On April 2, the Group of 20, a multilateral economic forum whose members (including the “rising” economies of China, Brazil and India) account for 90 percent of global gross national product, will meet in London. The purpose of the meeting is to seek agreement on common measures to stabilize the global economy, to create a basis for a renewal of growth while taking the imperatives of climate change and poverty reduction into account, and to strengthen international institutions essential to building a more secure global economy. Some have described the objective as “Bretton Woods II” to replace the international financial order put in place at the end of World War II.
Both the meeting’s London venue and its context — a severe global downturn and loss of public confidence in governments’ ability to understand, let alone solve, the underlying disruptions that undermined prosperity — are strikingly reminiscent of the International Monetary and Economic Conference convened by the League of Nations in mid-June 1933. Moreover, like its 2009 counterpart, it came in the initial months of a new Democratic administration pledged both to take dramatic action to deal with the domestic crisis and to work cooperatively with other nations to mitigate the collapse’s worldwide effects.
We need to pray that the similarities between the two meetings, separated by three-quarters of a century, end there. The 1933 London Economic Conference (as it came to be called) ended in collapse and rancor. Its failure did not come about gradually due to negotiators being unable to bridge differences, but to the United States, that is, Franklin Roosevelt, abruptly deciding to end participation in the process.
In his account of the Roosevelt years, Pulitzer Prize-winning historian David M. Kennedy sums up the longer-term impact of the London fiasco as follows: “Roosevelt’s message not only destroyed the London conference. It also definitively killed any further prospect of international cooperation in the fight against global depression. Among those who drew the lesson that the United States intended to play no consequential international role was Adolph Hitler. Here, five years before the … infamous capitulation at Munich, the Western powers had shown that they had little stomach for concerted action in the face of danger.”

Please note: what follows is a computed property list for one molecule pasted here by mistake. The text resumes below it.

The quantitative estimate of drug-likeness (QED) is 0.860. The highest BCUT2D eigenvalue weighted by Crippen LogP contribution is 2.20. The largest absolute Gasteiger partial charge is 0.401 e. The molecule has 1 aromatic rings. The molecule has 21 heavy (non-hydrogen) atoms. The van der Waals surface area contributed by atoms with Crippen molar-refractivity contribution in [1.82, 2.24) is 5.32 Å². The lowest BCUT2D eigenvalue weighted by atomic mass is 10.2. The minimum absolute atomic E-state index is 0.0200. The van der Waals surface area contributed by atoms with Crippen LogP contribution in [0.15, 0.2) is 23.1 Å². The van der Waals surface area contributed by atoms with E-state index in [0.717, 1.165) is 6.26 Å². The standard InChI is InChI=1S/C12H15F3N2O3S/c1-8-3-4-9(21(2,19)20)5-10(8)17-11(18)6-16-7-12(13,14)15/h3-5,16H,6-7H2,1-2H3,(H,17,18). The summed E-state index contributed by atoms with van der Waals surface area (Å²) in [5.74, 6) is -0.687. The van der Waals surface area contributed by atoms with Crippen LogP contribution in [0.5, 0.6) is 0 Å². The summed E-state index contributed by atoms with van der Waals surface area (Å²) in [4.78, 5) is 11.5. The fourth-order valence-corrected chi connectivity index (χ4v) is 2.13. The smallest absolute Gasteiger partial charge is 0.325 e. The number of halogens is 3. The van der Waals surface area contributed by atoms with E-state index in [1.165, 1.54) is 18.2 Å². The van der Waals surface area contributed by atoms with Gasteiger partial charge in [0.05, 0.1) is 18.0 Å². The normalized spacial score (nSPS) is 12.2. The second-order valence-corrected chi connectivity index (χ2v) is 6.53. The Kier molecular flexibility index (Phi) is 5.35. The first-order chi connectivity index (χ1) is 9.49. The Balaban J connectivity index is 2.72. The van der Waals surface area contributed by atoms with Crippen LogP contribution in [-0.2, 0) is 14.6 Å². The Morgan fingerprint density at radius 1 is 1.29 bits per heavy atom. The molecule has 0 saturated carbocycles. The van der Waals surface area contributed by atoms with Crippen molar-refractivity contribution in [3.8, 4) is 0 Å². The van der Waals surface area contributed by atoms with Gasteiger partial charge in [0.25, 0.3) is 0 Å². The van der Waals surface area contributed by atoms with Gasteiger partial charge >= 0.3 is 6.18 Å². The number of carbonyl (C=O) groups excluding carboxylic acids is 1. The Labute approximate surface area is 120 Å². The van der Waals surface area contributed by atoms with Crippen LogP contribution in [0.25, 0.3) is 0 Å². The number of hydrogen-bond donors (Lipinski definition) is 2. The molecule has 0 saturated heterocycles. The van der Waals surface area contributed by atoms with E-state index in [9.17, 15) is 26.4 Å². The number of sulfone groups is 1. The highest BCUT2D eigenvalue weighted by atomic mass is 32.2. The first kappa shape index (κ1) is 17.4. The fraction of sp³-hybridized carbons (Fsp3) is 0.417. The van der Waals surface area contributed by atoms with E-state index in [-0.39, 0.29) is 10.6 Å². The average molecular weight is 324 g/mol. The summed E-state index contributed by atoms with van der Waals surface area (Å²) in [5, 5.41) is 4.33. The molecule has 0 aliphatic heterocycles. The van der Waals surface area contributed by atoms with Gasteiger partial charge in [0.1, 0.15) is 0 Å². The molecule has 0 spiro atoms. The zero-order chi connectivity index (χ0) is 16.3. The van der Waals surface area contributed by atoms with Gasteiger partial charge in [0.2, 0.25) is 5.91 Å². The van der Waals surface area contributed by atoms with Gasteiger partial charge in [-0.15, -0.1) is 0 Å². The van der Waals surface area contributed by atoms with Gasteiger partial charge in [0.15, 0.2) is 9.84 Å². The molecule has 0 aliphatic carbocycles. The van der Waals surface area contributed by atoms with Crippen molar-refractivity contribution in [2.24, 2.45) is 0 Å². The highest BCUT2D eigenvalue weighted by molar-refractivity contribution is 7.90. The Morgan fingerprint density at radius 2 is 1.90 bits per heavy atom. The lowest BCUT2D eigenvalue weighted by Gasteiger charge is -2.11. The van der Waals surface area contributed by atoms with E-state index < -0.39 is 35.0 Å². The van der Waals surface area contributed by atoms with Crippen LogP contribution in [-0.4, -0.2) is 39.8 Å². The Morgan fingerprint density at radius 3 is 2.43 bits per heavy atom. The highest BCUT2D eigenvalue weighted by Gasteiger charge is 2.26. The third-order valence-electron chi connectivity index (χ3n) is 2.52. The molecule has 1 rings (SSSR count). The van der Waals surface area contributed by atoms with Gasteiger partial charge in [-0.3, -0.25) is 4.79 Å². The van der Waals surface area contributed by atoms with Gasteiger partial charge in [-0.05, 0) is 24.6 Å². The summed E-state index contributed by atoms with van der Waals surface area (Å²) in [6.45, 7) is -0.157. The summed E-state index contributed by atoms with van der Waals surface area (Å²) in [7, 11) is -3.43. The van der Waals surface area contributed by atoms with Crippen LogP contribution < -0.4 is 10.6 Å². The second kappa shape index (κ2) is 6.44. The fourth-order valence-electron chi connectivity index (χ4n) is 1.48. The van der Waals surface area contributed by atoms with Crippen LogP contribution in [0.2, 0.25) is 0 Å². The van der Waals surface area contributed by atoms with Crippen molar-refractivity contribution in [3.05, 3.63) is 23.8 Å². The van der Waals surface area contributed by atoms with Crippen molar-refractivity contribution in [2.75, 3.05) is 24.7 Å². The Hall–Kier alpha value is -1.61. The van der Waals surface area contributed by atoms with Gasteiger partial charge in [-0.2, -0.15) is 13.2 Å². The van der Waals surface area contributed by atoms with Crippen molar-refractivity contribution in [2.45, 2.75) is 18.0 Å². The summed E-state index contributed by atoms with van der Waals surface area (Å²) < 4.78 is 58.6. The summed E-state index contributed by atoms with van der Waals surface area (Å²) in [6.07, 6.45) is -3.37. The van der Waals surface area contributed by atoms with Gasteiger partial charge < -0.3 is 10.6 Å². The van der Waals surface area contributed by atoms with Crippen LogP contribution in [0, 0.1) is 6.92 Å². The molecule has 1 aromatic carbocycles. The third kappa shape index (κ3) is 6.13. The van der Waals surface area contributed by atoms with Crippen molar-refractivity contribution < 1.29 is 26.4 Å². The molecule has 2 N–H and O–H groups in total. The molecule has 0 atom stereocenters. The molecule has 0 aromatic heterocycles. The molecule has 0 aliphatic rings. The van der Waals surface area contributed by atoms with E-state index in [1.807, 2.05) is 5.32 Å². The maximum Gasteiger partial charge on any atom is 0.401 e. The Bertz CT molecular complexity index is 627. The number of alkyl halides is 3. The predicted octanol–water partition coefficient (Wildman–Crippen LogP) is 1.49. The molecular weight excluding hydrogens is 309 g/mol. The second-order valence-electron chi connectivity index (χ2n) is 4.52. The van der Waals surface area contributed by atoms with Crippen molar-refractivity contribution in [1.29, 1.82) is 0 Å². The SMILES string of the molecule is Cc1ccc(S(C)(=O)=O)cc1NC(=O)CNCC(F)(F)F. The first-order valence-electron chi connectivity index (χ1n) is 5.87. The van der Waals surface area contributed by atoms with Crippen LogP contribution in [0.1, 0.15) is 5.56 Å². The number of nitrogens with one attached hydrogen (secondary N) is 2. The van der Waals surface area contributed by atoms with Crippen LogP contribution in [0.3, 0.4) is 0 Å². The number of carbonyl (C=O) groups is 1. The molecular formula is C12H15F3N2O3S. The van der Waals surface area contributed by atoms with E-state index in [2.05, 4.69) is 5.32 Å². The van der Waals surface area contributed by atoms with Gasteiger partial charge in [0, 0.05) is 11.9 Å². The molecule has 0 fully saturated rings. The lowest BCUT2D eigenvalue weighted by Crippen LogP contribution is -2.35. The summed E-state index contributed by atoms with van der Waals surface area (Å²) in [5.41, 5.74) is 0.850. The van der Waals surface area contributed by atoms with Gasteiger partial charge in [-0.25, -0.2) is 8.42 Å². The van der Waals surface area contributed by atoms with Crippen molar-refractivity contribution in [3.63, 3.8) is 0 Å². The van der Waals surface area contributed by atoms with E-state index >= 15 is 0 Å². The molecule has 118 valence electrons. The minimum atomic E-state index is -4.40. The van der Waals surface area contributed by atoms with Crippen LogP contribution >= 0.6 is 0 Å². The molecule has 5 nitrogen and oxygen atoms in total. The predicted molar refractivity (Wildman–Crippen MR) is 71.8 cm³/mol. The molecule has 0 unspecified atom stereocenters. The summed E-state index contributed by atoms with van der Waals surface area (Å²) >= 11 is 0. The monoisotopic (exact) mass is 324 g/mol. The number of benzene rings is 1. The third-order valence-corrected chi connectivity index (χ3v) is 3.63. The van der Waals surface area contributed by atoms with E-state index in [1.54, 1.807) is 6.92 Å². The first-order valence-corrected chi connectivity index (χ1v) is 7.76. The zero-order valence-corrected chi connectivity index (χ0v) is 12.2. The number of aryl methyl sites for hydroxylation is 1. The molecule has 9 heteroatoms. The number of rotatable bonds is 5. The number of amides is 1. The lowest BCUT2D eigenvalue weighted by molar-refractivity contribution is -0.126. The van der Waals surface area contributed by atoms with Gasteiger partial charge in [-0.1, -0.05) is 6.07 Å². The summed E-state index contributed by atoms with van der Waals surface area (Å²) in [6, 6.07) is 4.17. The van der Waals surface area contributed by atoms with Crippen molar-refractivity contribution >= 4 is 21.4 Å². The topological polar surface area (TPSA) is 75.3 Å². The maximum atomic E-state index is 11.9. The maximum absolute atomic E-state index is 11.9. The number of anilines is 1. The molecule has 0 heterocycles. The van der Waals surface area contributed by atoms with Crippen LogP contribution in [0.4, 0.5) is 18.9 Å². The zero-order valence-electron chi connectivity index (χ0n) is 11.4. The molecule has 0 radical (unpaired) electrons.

The link between the Great Depression and the rise of violence and instability leading to World War II has been drawn by many historians. Any doubt that we are facing a similarly complex and dangerous challenge today should have been erased by the recent testimony of Dennis C. Blair, President Barack Obama’s director of national intelligence, before the Senate Select Committee on Intelligence. The nation’s senior intelligence official warned that “instability in countries around the world caused by the current global economic crisis, rather than terrorism, is the primary near term security threat to the United States.”
This is clearly not a threat the U.S. can deal with solely through actions to improve the domestic economy, important as these are. Let us hope that the Obama team learns from his illustrious predecessor’s mistakes, as well as his successes. Making this year’s London economic conference a success needs to be at the top of the President Obama’s agenda.
Bob Rackmales is a member of the Society for Historians of American Foreign Relations and a board and faculty member of Belfast Senior College. During his 32-year career in the foreign service he served in embassies in Belgrade, Rome, Lagos and Mogadishu and in senior positions in the State Department.